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Why Realistic Hope Is Important in Healing and Self-Improvement

hope photoIn the context of healing and self-improvement, there is a popular term that’s often tossed around: hope. However, rarely do people—including experts—talk about it in depth or even define it in any objective or coherent way. In this article, we will do exactly that. We will look at what this term entails and how to make more sense of it.


When people say hope, they usually mean two things. If you look at the definition, it says that hope is a feeling of expectation and desire for a certain thing to happen, or an optimistic attitude of mind that is based on an expectation of positive outcomes related to events and circumstances in one’s life or the world at large.

So there are two important aspects of it. One, an expectation for something to happen. And two, wanting for something positive to happen.

That’s the popular definition of it. Now, what does it all mean in terms of healing and personal growth?

Optimistic hope

Let’s talk about the most popular concept first: having a positive attitude towards the process you are going through and the result you are wishing for.

Many say that it is important to have hope, to think optimistically, to believe that you will be okay, and that everything will be fine. It’s easy to see that this mindset can be beneficial. When we feel lost, confused, hurt, self-doubtful, hope helps us feel better. It helps us keep going. It helps us not give up.

However, what is not often discussed are the negative effects of these beliefs. Yes, it can comfort us when we are on the right path, but it isn’t a universal rule because not everyone is on the right path.

That’s the problem with “positive thinking,” “optimism,” and similar attitudes: not every story has a happy ending, and some paths are better than others. Doing whatever you feel like doing and “hoping for the best” is not necessarily helpful. In many cases, it’s quite the opposite since you are abandoning self-agency in the process and acting inefficiently or even self-destructively.

For example, there are many people who severely lack self-responsibility, so they live their life passively. They think that whatever is happening in their life is because of some outside forces, be it destiny, stars, universe, god(s), karma, etc. And so they live their life unconsciously and do whatever by justifying it as “life happening because of [insert an outside force here]” instead of seeing themselves as being responsible for that life and having control over how it is.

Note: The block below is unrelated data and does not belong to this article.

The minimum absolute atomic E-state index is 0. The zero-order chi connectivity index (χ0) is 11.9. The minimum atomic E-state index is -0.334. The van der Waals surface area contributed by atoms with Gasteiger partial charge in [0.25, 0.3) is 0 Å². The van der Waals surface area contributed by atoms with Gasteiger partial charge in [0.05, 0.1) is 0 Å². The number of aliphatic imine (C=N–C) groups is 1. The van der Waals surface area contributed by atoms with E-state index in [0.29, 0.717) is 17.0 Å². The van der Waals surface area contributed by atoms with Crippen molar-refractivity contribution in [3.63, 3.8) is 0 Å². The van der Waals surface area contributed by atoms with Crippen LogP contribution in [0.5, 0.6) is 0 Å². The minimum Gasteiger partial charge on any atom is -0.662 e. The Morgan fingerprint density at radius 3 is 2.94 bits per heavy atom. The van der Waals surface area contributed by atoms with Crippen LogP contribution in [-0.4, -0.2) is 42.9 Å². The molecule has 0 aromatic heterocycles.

So for many people in many scenarios, the term hope simply means I want this to happen but it is not necessarily tied to my personal agency and factual reality, or I want it but I don’t want to do what’s necessary to achieve it, so I’ll just hope for it.

In psychology, this is sometimes called wishful thinking or magical thinking or even delusion. It can help us feel good, but as you may have already figured out, the fact that you feel good doesn’t necessarily mean that things are okay.

Hoping for the best is not enough to get better, and it doesn’t necessarily result in actually getting better. It’s just something you would like to happen, which actually may or may not happen, depending on numerous factors and variables.

Realistic hope and pessimism

The other aspect of hope is expectation. It is not just a blind wish, but rather an estimation or a prediction based on your interpretation of reality. Having realistic expectations is much more important that having “good feelings.” So if you are overly positive about your progress or prognosis, you will only fall harder when it doesn’t go the way you “hoped” for.

However, a lot of people often stumble into a mindset that’s opposite to optimism: pessimism.